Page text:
Thursday, November 17, 2011

My family ties to our "home away from home": the Philippines

In an earlier post I mentioned that within this blog I would discuss traveling in the Philippines.  Just to take a little break from posting about early U.S. coins and American/Ohio history for a bit, and as a prelude to actually writing about my experiences and travels within the Philippines, I'd like to give a bit of background about how I came to visit the Philippines in the first place.

At the age of 24, I met my lovely Filipina wife-to-be back in early 1993, while she was traveling with her parents visiting family in the United States.  It just so happened that her cousin grew up in the U.S. and is married to my older brother, so of course my brother and sister-in-law introduced us.  The rest, as they say, is history.  We hit it off right away, and have been married nearly 18 years, with one child.

After two years of marriage, we took our first trip to the Philippines in 1996. I thoroughly enjoyed my visit, but had much to learn about the culture, traditions, infrastructure, and daily rhythms of life in the Philippines.  As an American of primarily German and small amount of Irish ancestry, I admittedly experienced some culture shock, one could say, but also a very profound respect and affection for the hospitality, warmth, and traditions of the people of the Philippines.   The latter was not entirely a new concept to me, as I had quite some experience since childhood interacting with Filipino families mainly from Northern Mindanao and Cebu, who had immigrated to my home town in the early 1970's during the Marcos administration.  Having Filipino friends and classmates introduced me to many of the concepts of the Filipino nuclear family and respect for elders, various Philippine foods such as cassava cake, bud-bud, lumpia Shanghai, and gave me some opportunities to learn a few vocabulary words in the Cebuano or Visayan dialect.   My brother's ties to his future wife's family, starting in 1982, gave me further opportunity to visit and interact frequently, so that by the time I asked my wife's father for her hand in marriage (according to Filipino tradition), I had the full endorsement of my wife's uncle, who knew me since I was 13 years old back 1982.   That being said, observing a microcosm of Filipino culture here in the United States amongst a small number of relatively Americanized Filipino families only gave me a slight clue of what life might possibly be like in the Philippines.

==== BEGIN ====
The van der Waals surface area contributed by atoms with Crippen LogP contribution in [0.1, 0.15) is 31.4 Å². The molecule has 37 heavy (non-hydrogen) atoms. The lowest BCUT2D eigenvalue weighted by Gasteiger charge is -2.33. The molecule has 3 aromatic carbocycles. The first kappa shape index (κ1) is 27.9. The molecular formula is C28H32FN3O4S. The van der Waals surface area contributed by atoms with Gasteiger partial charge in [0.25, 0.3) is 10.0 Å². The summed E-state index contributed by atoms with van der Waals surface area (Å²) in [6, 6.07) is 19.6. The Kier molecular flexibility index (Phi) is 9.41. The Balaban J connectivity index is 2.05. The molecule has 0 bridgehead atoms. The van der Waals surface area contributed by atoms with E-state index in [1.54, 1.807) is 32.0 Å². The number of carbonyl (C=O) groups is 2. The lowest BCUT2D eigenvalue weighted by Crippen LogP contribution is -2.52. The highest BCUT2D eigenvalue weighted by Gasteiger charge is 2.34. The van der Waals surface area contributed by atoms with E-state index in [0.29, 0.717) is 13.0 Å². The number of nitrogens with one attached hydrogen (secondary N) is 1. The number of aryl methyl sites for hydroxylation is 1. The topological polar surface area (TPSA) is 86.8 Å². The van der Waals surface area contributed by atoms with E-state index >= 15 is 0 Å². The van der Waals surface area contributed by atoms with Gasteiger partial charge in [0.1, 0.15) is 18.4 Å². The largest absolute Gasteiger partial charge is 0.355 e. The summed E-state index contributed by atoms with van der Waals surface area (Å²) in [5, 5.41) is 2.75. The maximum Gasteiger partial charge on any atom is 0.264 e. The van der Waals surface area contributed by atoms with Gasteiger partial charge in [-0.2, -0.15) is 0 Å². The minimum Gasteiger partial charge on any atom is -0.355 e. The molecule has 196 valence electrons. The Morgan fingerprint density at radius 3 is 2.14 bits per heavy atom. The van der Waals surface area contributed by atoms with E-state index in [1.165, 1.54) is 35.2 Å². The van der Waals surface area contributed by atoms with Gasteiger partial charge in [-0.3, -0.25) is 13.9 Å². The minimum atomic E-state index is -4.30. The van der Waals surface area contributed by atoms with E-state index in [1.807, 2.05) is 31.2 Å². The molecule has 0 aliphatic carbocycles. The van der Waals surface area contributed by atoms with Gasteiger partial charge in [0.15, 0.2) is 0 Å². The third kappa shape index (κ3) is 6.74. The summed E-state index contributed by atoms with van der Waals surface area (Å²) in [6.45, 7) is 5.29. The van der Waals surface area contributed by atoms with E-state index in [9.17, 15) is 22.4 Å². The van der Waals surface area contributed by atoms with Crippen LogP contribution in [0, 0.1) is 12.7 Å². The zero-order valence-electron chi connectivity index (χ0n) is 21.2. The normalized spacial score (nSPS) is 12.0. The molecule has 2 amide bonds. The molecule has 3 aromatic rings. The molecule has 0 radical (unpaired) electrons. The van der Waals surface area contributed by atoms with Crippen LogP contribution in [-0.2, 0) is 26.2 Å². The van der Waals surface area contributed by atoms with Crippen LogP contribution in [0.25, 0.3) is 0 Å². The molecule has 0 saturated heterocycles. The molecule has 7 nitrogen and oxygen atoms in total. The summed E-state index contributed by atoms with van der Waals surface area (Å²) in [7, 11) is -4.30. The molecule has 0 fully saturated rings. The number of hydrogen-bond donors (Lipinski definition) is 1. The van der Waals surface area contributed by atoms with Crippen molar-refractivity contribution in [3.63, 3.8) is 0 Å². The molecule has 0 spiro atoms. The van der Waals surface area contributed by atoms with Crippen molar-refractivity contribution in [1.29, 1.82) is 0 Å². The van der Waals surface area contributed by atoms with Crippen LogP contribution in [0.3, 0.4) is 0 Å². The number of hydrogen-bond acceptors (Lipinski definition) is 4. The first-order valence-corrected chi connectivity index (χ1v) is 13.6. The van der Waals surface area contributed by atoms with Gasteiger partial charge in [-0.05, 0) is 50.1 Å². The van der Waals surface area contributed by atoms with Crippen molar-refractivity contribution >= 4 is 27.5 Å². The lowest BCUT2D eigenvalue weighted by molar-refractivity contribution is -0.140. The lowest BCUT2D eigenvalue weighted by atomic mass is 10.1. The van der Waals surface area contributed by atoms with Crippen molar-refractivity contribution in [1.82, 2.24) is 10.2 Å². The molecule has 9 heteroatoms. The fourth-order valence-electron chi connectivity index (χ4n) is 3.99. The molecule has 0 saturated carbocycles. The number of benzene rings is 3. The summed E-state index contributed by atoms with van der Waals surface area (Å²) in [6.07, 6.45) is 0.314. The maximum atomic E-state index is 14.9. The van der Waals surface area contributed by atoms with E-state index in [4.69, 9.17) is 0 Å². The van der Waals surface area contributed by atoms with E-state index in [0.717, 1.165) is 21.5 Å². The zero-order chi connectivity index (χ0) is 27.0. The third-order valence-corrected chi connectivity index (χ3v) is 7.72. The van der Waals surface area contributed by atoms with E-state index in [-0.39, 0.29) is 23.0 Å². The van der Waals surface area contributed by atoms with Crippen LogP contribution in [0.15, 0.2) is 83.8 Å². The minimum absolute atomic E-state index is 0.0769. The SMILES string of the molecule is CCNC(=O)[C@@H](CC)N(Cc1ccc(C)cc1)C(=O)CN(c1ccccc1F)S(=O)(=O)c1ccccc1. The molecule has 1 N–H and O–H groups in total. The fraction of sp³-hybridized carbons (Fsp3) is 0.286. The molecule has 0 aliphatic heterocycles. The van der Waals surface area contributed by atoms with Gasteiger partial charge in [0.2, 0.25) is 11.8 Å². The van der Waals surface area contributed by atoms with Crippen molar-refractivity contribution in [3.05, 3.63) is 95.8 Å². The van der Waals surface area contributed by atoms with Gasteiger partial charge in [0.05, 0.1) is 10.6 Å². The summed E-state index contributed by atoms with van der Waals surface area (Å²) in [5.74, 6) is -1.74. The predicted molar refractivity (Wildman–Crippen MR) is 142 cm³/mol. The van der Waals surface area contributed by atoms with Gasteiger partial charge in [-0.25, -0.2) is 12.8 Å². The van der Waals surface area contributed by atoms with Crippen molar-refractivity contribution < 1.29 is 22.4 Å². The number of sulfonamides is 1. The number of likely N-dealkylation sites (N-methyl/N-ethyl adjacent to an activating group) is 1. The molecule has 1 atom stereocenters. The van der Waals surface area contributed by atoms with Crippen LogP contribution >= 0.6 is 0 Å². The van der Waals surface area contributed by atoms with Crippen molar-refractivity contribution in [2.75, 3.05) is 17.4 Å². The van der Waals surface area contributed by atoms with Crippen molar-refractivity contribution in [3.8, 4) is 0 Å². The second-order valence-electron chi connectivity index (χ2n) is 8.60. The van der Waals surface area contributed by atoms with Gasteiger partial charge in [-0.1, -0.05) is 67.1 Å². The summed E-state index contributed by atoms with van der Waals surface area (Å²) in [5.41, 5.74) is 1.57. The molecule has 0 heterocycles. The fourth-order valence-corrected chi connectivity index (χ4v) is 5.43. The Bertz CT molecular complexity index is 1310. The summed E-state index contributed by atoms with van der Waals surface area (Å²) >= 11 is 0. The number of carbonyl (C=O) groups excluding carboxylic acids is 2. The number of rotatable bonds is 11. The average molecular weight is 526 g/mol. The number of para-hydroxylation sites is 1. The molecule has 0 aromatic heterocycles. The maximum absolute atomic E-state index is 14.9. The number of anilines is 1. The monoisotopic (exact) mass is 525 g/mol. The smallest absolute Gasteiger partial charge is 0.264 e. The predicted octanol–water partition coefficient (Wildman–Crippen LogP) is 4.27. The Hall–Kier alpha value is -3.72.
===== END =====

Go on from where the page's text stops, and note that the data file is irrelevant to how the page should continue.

In upcoming posts, I'll detail many of the adventures we've had as a family staying and traveling in the Philippines. I will attempt to provide some general information, tips and reviews about traveling in the Philippines, particularly in northern Mindanao and in and around Cebu, but also including Boracay, Baguio, and the Manila environs.  My family and I have a penchant for spectacular natural features (waterfalls, beaches, mountain vistas, etc.), historical sites, and even shopping malls, and I will try to highlight and discuss objectively many of these destinations.   During our visits, we also try to balance visits of luxury beach resorts and hotels with visits to dramatically more modest settings, particularly in the rural provinces.  There, in the provinces, lie arguably the most beautiful features of the Philippines and its people - verdant rice fields backdropped by hazy emerald volcanic mountains beneath billowing cumulus clouds with farmers using carabao (water buffalo); bamboo-thatched nipa huts as a primary  means of housing for many subsistence farmers, "multicab" trucks of amazingly narrow width carrying full loads of people or agricultural products, gorgeous coconut plantations with sweeping seaside vistas, mahogany groves interspersed with camote (root crop) in the foothills and mountains, and along almost every road every few hundred meters, the ubiquitous nipa or corrugated steel-fronted sari-sari roadside store with its ubiquitous Coca-Cola sign stating the family name of the shop owner.  Additionally, I will discuss aspects of Philippine culture and the Filipino people, as well as the joys and challenges of traveling as a family in the Philippines.



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